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January 8, 2013
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Essential Articles for Today's Progressive Recruiter.

  Top Story 
  • U.S. hiring index is highest since 2008
    The Conference Board's Employment Trends Index increased in December, the third straight monthly gain, and is at its highest level since July 2008. The index, which points to short-term hiring trends, is encouraging, but "if economic activity continues to expand slowly in the first half of 2013, it would be difficult for employers to maintain the current rate of job growth," said Gad Levanon of The Conference Board. Bloomberg Businessweek (1/7)
  Economic Trends 
  • U.S. jobless rate remained 7.8% last month
    The U.S. economy added 155,000 jobs in December, and the unemployment rate held at 7.8%, according to a U.S. government report. Economists had expected a better result. "The underlying economy is not yet strong enough to support aggressive estimates by economists on job growth," said Brian Sozzi of NBG Productions. CNBC (1/4)
  • State, local hiring is likely to pick up this year, analysts say
    State and local governments are expected to add about 220,000 jobs in 2013 after losing 653,000 jobs from 2008 to 2011, Moody's Analytics says. The forecast is one of several indications that states and municipalities are bouncing back from the recession, analysts say. States' tax collections have increased for 11 straight quarters, beginning with the first quarter of 2010, according to the Rockefeller Institute for State Government. USA Today (1/2) , The Daily Beast (1/7) , Bloomberg (1/1)
  • Other News
  Talent Acquisition/Recruiting  
  • How recruiters can up their game in 2013
    Recruiters should focus this year on getting to know the candidates they're trying to place and the job openings they're looking to fill, Howard Adamsky writes. They should also work to simplify decisions by boiling each one down to an "either/or" proposition. "Time wasters of any kind must go. Hiring managers who are not responsive must be coached. Candidates who you know will never be hired must be cut lose fast. Jobs that are not approved for hire should have none of your time," he writes. ERE.net (1/2)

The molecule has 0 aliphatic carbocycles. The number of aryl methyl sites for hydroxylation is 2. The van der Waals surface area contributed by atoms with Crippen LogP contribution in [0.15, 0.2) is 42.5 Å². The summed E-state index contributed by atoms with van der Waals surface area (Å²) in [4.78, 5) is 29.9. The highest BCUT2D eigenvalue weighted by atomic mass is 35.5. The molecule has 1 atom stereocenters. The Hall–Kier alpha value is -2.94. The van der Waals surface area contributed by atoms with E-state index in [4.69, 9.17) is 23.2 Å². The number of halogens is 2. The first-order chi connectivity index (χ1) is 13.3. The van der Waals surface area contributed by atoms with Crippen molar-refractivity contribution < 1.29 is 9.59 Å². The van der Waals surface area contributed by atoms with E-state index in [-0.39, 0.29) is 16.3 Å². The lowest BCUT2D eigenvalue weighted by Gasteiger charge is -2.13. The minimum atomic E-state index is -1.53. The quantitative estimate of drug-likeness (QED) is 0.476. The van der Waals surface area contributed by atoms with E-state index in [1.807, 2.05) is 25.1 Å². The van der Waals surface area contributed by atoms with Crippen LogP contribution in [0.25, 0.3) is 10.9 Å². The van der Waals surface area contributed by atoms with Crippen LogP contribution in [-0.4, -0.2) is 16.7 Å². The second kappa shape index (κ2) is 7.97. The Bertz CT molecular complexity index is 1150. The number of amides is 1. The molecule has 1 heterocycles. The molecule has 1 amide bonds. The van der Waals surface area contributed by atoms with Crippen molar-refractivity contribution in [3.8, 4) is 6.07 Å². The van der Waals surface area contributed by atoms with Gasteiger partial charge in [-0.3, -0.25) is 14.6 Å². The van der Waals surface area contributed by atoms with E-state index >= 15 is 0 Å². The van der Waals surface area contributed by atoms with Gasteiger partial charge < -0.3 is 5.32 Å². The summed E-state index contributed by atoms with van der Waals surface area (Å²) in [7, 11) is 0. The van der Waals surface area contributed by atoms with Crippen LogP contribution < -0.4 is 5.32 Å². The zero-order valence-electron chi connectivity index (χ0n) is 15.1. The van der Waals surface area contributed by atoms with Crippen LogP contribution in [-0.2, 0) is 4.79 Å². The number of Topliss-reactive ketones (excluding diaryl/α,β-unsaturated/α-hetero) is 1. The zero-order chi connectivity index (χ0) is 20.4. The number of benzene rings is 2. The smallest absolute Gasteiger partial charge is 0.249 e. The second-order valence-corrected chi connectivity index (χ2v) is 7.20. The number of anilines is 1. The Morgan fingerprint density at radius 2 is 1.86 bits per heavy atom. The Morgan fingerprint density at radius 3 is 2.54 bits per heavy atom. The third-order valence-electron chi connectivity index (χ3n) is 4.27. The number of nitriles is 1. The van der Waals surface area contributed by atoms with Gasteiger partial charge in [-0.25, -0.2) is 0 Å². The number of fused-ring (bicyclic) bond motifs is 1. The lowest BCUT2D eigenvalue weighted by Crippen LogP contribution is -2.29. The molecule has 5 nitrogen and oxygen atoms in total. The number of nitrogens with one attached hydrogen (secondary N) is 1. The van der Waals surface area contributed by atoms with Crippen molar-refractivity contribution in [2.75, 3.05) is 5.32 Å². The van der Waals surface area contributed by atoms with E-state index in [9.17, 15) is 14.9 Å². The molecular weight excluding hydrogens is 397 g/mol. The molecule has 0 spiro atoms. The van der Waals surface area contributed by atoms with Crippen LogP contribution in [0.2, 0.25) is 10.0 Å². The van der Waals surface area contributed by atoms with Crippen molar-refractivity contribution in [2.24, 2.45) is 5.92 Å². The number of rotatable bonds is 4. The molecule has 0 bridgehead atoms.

• Why your onboarding process should involve social tools
    Most employees decide within their first six months at a company whether they plan to stay, which makes the onboarding process crucial to retention, Karie Willyerd writes. New hires should be tapped into company social networks before they even arrive, so they can start building relationships and learning more about their position. "Make it easy on your new employees to find information and you can make a big first step in improving their time to productivity," Willyerd writes. Harvard Business Review online (12/21)
  • The case for being active on Google+
    Google+ can help recruiters organize their contacts, deliver targeted messages to specific groups of people and improve the Google search rankings of the links that they post, Dunya Carter writes. "If you have put off learning more about Google+, then it may be time to dive into Google's world. You may soon find this social tool as your priority source for recruiting and looking for the best minds in the business," Carter writes. FordyceLetter.com (12/27)
  Employer Branding 
  • How NPR finds talent on a tight budget
    Social media has helped National Public Radio to win talent away from employers with bigger recruiting budgets, talent chief Lars Schmidt says. The Twitter handle "@nprjobs" is used to post job openings and information about what it's like to work at the organization, Schmidt says, noting that he devised the hashtag "#nprlife" to help employees share tidbits that reflect NPR's culture. The Washington Post (1/4)
  Internal Communications 
  • Job titles aren't retention tools
    You may not be as clever as you think if you're giving employees catchy job titles such as "chief people mover," experts say. "People may be temporarily pleased, but after speaking with contacts in similar roles at other organizations or checking online salary resources, they may feel they're being taken advantage of," says Lauren Friese, founder of Talent Egg. The Globe and Mail (Toronto) (tiered subscription model) (1/2)
  From the Shaker Blog 
  SmartQuote 
It is wise to keep in mind that neither success nor failure is ever final."
--Roger Babson,
American entrepreneur and business theorist



 
 
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